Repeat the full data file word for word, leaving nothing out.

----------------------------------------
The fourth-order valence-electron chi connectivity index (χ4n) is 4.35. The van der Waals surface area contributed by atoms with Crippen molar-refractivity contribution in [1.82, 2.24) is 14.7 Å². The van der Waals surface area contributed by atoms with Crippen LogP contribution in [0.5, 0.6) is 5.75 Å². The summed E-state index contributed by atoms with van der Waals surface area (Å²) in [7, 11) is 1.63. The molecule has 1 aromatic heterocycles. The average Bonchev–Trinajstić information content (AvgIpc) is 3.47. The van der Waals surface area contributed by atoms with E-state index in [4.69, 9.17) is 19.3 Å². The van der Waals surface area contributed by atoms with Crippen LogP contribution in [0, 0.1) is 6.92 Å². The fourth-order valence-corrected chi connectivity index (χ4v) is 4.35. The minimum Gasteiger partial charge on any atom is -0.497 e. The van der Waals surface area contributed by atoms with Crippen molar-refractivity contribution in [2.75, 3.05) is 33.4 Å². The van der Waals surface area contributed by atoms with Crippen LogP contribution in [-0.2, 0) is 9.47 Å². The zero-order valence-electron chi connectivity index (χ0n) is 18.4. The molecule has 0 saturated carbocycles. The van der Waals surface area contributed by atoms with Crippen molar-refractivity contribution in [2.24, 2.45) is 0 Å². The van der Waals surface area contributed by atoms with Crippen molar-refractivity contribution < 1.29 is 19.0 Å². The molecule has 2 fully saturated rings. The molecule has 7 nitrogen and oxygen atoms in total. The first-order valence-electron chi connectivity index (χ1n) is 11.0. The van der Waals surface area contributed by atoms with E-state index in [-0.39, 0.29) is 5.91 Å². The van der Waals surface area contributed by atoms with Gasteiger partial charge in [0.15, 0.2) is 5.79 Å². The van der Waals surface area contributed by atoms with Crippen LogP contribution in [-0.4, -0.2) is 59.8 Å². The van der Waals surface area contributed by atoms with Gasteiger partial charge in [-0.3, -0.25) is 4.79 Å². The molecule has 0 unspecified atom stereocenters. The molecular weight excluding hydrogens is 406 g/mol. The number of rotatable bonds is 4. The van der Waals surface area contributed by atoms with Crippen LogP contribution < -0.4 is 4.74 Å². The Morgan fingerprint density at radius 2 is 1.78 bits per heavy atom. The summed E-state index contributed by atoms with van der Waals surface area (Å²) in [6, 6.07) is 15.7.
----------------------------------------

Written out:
The fourth-order valence-electron chi connectivity index (χ4n) is 4.35. The van der Waals surface area contributed by atoms with Crippen molar-refractivity contribution in [1.82, 2.24) is 14.7 Å². The van der Waals surface area contributed by atoms with Crippen LogP contribution in [0.5, 0.6) is 5.75 Å². The summed E-state index contributed by atoms with van der Waals surface area (Å²) in [7, 11) is 1.63. The molecule has 1 aromatic heterocycles. The average Bonchev–Trinajstić information content (AvgIpc) is 3.47. The van der Waals surface area contributed by atoms with E-state index in [4.69, 9.17) is 19.3 Å². The van der Waals surface area contributed by atoms with Crippen LogP contribution in [0, 0.1) is 6.92 Å². The fourth-order valence-corrected chi connectivity index (χ4v) is 4.35. The minimum Gasteiger partial charge on any atom is -0.497 e. The van der Waals surface area contributed by atoms with Crippen molar-refractivity contribution in [2.75, 3.05) is 33.4 Å². The van der Waals surface area contributed by atoms with Crippen LogP contribution in [-0.2, 0) is 9.47 Å². The zero-order valence-electron chi connectivity index (χ0n) is 18.4. The molecule has 0 saturated carbocycles. The van der Waals surface area contributed by atoms with Crippen molar-refractivity contribution in [2.24, 2.45) is 0 Å². The van der Waals surface area contributed by atoms with Crippen molar-refractivity contribution < 1.29 is 19.0 Å². The molecule has 2 fully saturated rings. The molecule has 7 nitrogen and oxygen atoms in total. The first-order valence-electron chi connectivity index (χ1n) is 11.0. The van der Waals surface area contributed by atoms with E-state index in [-0.39, 0.29) is 5.91 Å². The van der Waals surface area contributed by atoms with Gasteiger partial charge in [0.15, 0.2) is 5.79 Å². The van der Waals surface area contributed by atoms with Crippen LogP contribution in [-0.4, -0.2) is 59.8 Å². The van der Waals surface area contributed by atoms with Gasteiger partial charge in [-0.3, -0.25) is 4.79 Å². The molecule has 0 unspecified atom stereocenters. The molecular weight excluding hydrogens is 406 g/mol. The number of rotatable bonds is 4. The van der Waals surface area contributed by atoms with Crippen LogP contribution < -0.4 is 4.74 Å². The Morgan fingerprint density at radius 2 is 1.78 bits per heavy atom. The summed E-state index contributed by atoms with van der Waals surface area (Å²) in [6, 6.07) is 15.7.